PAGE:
[maemo-developers] No more 770 bug activity?

From: Acadia Secure Networks acadiasecurenets at aol.com
Date: Fri Apr 6 21:58:10 EEST 2007


re: your comment

>     Nokia currently stands in the middle between open and closed.  I imagine
>     it is frustrating to both sides.

Is the reason that Nokia has some portions of the software as closed 
source, because the suppliers of those components,or the underlying 
hardware components,  are requiring Nokia to keep such software closed 

Or, on the other hand, is Nokia trying to protect its own software IP by 
having some of the software closed source?

I would be surprised if it were the latter because I would think that 
Nokia's real source of value is in the Internet Tablet hardware and not 
the software. On the other had if, by opening the source code for its 
currently closed source software components, Nokia would make itself 
more vulnerable to clone manufacturers (thus turning the Internet Tablet 
into a commodity good) then I could see good reason, from Nokia's 
perspective, for it to keep certain key components of software from 
getting out into the opensource community.

As I understand it there are several ways to make profits from providing 
solutions to customers that relate to opensource software in one way or 

    1. Write and Sell Books about opensource products

    2. Conduct and sell training and provide  knowhow (consulting) on
    opensource software

    3. Provide Distribution management services (e.g. Novell, Redhat,
    RPath, etc.)

    4. Provide services that utilize opensource software (e.g.
    Amazon.com and many Software as a Service www services)

    5. Make and sell Hardware that runs opensource software  (e.g.
    network appliances of all sorts, servers, embedded systems, etc.)

    6. Make and sell closed source software products that "gateway" to
    opensource solutions via standard protocols.

    7. Make and sell closed source software that runs on top of opensource.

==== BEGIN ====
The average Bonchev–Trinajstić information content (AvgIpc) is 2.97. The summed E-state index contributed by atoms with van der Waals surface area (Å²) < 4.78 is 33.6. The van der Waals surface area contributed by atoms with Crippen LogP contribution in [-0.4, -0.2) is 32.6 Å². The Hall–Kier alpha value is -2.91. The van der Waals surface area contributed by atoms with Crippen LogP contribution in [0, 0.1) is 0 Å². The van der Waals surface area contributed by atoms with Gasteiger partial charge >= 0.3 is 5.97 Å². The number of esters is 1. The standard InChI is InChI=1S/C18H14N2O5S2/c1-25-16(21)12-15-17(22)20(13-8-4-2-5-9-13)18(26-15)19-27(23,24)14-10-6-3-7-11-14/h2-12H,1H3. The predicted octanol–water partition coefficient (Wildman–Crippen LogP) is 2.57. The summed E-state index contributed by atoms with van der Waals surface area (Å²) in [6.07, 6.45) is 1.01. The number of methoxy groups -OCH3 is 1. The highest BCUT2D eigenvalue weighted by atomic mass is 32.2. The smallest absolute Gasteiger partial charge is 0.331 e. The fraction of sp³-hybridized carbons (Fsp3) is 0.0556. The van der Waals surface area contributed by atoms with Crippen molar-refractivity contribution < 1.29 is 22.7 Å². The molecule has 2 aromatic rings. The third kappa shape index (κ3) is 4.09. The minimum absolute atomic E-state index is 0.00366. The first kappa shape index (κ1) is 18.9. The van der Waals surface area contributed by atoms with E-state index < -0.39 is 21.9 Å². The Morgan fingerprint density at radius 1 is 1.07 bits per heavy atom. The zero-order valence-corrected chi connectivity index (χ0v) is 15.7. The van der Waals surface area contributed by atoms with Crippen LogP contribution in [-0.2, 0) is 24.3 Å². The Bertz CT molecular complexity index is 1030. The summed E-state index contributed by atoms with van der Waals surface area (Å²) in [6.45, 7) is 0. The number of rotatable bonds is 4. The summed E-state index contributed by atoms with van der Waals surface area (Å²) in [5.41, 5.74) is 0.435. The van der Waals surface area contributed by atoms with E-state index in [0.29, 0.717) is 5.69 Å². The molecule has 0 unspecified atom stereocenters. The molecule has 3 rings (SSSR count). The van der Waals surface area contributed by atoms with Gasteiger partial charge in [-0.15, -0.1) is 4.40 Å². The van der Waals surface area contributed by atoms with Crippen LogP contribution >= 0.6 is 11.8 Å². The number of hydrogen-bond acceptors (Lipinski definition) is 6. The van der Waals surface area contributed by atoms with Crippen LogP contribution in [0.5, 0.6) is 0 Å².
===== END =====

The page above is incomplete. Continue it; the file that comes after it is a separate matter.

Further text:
Nokia, with respect to the Internet Tablet seems, to be doing #5 with a 
little of #7 thrown in. I just don't understand how much net value they 
are deriving from #7 given the "cost" of disturbing the  maemo community 
with their keeping a part of the software as closed source (assuming 
that this decision is totally under their control, which it may not be).

Best Regards,


John Holmblad


Acadia Secure Networks

Marius Gedminas wrote:
> On Thu, Apr 05, 2007 at 08:36:26AM +0300, quim.gil at nokia.com wrote:
>> I'm not going to get into details about the packages mentioned, but as a
>> general answer... 
>>> So why on earth was it ever closed-source?
>> As mentioned in my previous email, project management issues had a big
>> weight on this kind of decisions. Objectively, when you are a huge
>> company and you need to deliver quickly software matching commercial
>> quality standards it is probably faster, cheaper and easier to deliver
>> it as closed source.
> What?  The only difference between open and closed is the licence and
> the availability of the source code.  The only delays I can imagine is
> having to pass lawyer review to make sure no code you don't own and
> cannot relicence made its way in there.
> Quality has nothing to do with opening or closing the source code.
> Well, maybe if the developers will know their code will be seen by other
> they might care more about the quality of the source code and therefore
> take a bit longer to release.
> Given how the quality of closed-source software on the Nokia tablets
> compares to a typical Linux desktop (hint: not in a good way), I'd have
> to agree that you can deliver it faster and cheaper.
>> Open source is more efficient in the beta stage and in the mid term,
>> agreed.
>> The UI is different, it was decided to have it closed in order to
>> protect it from changes and deviations out of the control of the
>> project.
> We aren't happy about that, but it's your code and you get to decide how
> to licence it (and, unfortunately, you get to decide when to stop fixing
> bugs that we can't fix ourselves without the source code).
>> Nowadays the history and context is a bit different, specially thanks to
>> the success of the maemo, IT OS and tablets projects. The wheels are
>> moving, as Kimmo says. Some things take some time, I insist.  :)
> At least there's hope for the future.
> Nokia currently stands in the middle between open and closed.  I imagine
> it is frustrating to both sides.
> Marius Gedminas
> ------------------------------------------------------------------------
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